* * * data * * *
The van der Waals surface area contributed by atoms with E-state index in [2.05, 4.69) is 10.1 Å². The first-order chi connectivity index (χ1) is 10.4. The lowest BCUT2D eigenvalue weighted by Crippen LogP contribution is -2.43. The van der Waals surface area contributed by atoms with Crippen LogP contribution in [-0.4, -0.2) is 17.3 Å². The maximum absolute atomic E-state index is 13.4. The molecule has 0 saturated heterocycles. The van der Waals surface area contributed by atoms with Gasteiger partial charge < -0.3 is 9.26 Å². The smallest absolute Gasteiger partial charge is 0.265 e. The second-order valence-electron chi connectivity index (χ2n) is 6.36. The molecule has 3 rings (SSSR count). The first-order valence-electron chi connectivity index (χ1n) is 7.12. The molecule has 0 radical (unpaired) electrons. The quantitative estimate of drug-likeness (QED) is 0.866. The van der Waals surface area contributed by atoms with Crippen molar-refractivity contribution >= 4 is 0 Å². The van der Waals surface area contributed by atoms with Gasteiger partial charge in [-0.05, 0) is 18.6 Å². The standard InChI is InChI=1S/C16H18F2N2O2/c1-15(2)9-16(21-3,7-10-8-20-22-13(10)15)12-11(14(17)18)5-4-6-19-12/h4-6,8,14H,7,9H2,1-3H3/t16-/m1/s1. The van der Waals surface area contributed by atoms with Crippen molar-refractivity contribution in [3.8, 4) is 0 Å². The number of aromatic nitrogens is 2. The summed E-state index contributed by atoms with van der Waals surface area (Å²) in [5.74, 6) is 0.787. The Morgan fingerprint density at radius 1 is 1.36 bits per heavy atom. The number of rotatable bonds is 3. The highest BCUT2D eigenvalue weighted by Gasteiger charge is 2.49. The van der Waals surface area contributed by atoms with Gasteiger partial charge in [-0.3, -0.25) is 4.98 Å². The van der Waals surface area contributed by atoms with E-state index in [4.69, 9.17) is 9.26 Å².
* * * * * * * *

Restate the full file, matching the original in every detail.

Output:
The van der Waals surface area contributed by atoms with E-state index in [2.05, 4.69) is 10.1 Å². The first-order chi connectivity index (χ1) is 10.4. The lowest BCUT2D eigenvalue weighted by Crippen LogP contribution is -2.43. The van der Waals surface area contributed by atoms with Crippen LogP contribution in [-0.4, -0.2) is 17.3 Å². The maximum absolute atomic E-state index is 13.4. The molecule has 0 saturated heterocycles. The van der Waals surface area contributed by atoms with Gasteiger partial charge < -0.3 is 9.26 Å². The smallest absolute Gasteiger partial charge is 0.265 e. The second-order valence-electron chi connectivity index (χ2n) is 6.36. The molecule has 3 rings (SSSR count). The first-order valence-electron chi connectivity index (χ1n) is 7.12. The molecule has 0 radical (unpaired) electrons. The quantitative estimate of drug-likeness (QED) is 0.866. The van der Waals surface area contributed by atoms with Crippen molar-refractivity contribution >= 4 is 0 Å². The van der Waals surface area contributed by atoms with Gasteiger partial charge in [-0.05, 0) is 18.6 Å². The standard InChI is InChI=1S/C16H18F2N2O2/c1-15(2)9-16(21-3,7-10-8-20-22-13(10)15)12-11(14(17)18)5-4-6-19-12/h4-6,8,14H,7,9H2,1-3H3/t16-/m1/s1. The van der Waals surface area contributed by atoms with Crippen molar-refractivity contribution in [3.8, 4) is 0 Å². The number of aromatic nitrogens is 2. The summed E-state index contributed by atoms with van der Waals surface area (Å²) in [5.74, 6) is 0.787. The Morgan fingerprint density at radius 1 is 1.36 bits per heavy atom. The number of rotatable bonds is 3. The highest BCUT2D eigenvalue weighted by Gasteiger charge is 2.49. The van der Waals surface area contributed by atoms with Gasteiger partial charge in [-0.3, -0.25) is 4.98 Å². The van der Waals surface area contributed by atoms with E-state index in [4.69, 9.17) is 9.26 Å².